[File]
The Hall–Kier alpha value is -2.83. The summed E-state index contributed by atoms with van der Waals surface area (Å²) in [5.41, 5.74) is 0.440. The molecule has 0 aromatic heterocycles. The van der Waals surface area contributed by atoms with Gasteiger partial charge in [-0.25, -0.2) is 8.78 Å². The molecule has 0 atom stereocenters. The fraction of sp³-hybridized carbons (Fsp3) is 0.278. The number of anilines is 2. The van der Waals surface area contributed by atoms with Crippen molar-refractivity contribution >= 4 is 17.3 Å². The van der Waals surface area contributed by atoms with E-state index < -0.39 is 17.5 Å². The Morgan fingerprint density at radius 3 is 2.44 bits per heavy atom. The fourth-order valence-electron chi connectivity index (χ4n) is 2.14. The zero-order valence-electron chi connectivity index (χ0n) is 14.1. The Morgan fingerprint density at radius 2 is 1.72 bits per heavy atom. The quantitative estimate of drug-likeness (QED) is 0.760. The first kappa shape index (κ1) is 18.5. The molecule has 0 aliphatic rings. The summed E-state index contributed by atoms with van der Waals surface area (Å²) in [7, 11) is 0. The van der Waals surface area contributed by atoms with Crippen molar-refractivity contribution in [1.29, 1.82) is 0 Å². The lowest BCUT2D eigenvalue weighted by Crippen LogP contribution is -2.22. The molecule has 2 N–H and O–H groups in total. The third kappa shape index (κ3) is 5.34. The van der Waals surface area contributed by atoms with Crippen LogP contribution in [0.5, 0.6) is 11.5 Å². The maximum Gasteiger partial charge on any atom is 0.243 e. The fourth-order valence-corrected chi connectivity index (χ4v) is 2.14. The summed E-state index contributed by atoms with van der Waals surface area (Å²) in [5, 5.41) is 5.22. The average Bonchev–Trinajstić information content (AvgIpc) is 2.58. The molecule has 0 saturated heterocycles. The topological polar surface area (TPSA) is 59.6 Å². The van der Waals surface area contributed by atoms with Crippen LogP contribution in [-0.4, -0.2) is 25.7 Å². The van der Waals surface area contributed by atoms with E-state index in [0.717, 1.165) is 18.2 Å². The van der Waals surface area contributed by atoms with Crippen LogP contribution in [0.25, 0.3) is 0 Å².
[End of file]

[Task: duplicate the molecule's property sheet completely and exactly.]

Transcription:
The Hall–Kier alpha value is -2.83. The summed E-state index contributed by atoms with van der Waals surface area (Å²) in [5.41, 5.74) is 0.440. The molecule has 0 aromatic heterocycles. The van der Waals surface area contributed by atoms with Gasteiger partial charge in [-0.25, -0.2) is 8.78 Å². The molecule has 0 atom stereocenters. The fraction of sp³-hybridized carbons (Fsp3) is 0.278. The number of anilines is 2. The van der Waals surface area contributed by atoms with Crippen molar-refractivity contribution >= 4 is 17.3 Å². The van der Waals surface area contributed by atoms with E-state index < -0.39 is 17.5 Å². The Morgan fingerprint density at radius 3 is 2.44 bits per heavy atom. The fourth-order valence-electron chi connectivity index (χ4n) is 2.14. The zero-order valence-electron chi connectivity index (χ0n) is 14.1. The Morgan fingerprint density at radius 2 is 1.72 bits per heavy atom. The quantitative estimate of drug-likeness (QED) is 0.760. The first kappa shape index (κ1) is 18.5. The molecule has 0 aliphatic rings. The summed E-state index contributed by atoms with van der Waals surface area (Å²) in [7, 11) is 0. The van der Waals surface area contributed by atoms with Crippen molar-refractivity contribution in [1.29, 1.82) is 0 Å². The lowest BCUT2D eigenvalue weighted by Crippen LogP contribution is -2.22. The molecule has 2 N–H and O–H groups in total. The third kappa shape index (κ3) is 5.34. The van der Waals surface area contributed by atoms with Crippen LogP contribution in [0.5, 0.6) is 11.5 Å². The maximum Gasteiger partial charge on any atom is 0.243 e. The fourth-order valence-corrected chi connectivity index (χ4v) is 2.14. The summed E-state index contributed by atoms with van der Waals surface area (Å²) in [5, 5.41) is 5.22. The average Bonchev–Trinajstić information content (AvgIpc) is 2.58. The molecule has 0 saturated heterocycles. The topological polar surface area (TPSA) is 59.6 Å². The van der Waals surface area contributed by atoms with Crippen LogP contribution in [-0.4, -0.2) is 25.7 Å². The van der Waals surface area contributed by atoms with E-state index in [0.717, 1.165) is 18.2 Å². The van der Waals surface area contributed by atoms with Crippen LogP contribution in [0.25, 0.3) is 0 Å².